March 2002 -- "Whoever makes something, having bought or contracted for all other held resources used in the process…is entitled to it. The situation is not one of something's getting made, and there being an open question of who is to get it. Things come into the world already attached to people having entitlements over them…. Those who start afresh to complete 'to each according to his ____' treat objects as if they appeared from nowhere, out of nothing."
I first read that passage in a book manuscript that was circulating in the Princeton University philosophy department in 1974. It reminded me of the words Ayn Rand put in the mouth of her hero in Atlas Shrugged :
"[I]ndividuals are ends and not merely means; they may not be sacrificed or used for the achieving of other ends without their consent. Individuals are inviolable."
"The socialist society would have to forbid capitalist acts between consenting adults." Nozick
Though he made ample use of economic theory in this critique, he wrote primarily from a moral point of view. Like Rand, he enraged the Left by denying them the moral high ground—and he did so with great wit. "The socialist society," said Nozick, "would have to forbid capitalist acts between consenting adults." In a discussion of the income tax as a device for redistribution, he argued that "taxation of earnings from labor is on a par with forced labor." On one issue after another, he punctured the political idealism of those who wanted government to pursue their vision of utopia; he did it by showing that any such program uses coercion to violate individual autonomy.
In the world of academic philosophy, Nozick became the most prominent advocate of libertarianism, the theorist with whom every other viewpoint had to contend. This was not because his case for freedom was fundamentally original. Many of the arguments he used can be found in the long tradition of classical liberalism, from John Locke in the seventeenth century to Milton Friedman and Ayn Rand in our own era. The reason for Nozick's prominence was principally that he cast the arguments in the method and style of analytic philosophy, the approach that dominates academic philosophy in English-speaking countries.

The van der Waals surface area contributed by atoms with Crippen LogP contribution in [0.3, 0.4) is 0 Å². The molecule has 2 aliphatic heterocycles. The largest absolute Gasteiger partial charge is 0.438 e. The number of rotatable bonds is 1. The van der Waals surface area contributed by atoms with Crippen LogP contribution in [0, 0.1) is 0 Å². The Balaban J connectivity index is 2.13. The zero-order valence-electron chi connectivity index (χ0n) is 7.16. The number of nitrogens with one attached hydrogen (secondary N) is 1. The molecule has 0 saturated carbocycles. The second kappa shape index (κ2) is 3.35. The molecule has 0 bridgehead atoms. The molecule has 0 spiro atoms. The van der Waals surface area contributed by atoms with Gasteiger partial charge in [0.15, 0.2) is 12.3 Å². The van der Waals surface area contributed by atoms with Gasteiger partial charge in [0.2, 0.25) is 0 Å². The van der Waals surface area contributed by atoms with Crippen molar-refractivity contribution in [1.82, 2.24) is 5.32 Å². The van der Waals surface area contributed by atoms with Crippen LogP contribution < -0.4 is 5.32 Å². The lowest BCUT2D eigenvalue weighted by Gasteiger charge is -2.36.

As the name suggests, analytic philosophers consider their job to be the close and detailed analysis of issues. They prize philosophical dissection: subtle distinctions, rigorous arguments, precise formulations of positions. Nozick was a master of this approach. He handled the scalpel of analysis with a speed and dexterity that awed his colleagues, even when they didn't like his views. And indeed, his book did much to clarify issues of distributive justice and the nature of the conflict between libertarians and egalitarians.
But the goal of close analysis creates occupational hazards. Analytic philosophers are often insensitive to the wider context of the issues they deal with and unwilling—or unable—to examine their own fundamental assumptions, concepts, and methods. As a result, they tend to take for granted the current state of play in their specialist domains, treating complex, derivative concepts and assumptions as axiomatic. Nozick was no exception.
This was nowhere clearer, to me at least, than in an early article he wrote criticizing Rand's moral and political philosophy. Nozick more or less completely failed to come to grips with Rand's theory, spinning his wheels in an effort to break apart her integrated view of human life and values. In Anarchy, State, and Utopia, the shortcoming of his method was most evident in his failure to explain why individuals are ends in themselves and why they are inviolable; his statement of the principle was about as far as he went. Nozick did not accept Rand's explanation that individuals are ends in themselves because life is metaphysically an end in itself, the fundamental value that each person seeks to realize. But he did not offer any alternative.
Nevertheless, Anarchy, State, and Utopia is a genuine classic in the literature of freedom. Robert Nozick fought the good fight with intellectual brilliance, moral idealism, and personal courage. Everyone else engaged in that fight owes him a large debt of gratitude.
This article was originally published in the March 2002 issue of Navigator magazine, The Atlas Society precursor to The New Individualist.
David Kelley is the founder of The Atlas Society. A professional philosopher, teacher, and best-selling author, he has been a leading proponent of Objectivism for more than 25 years.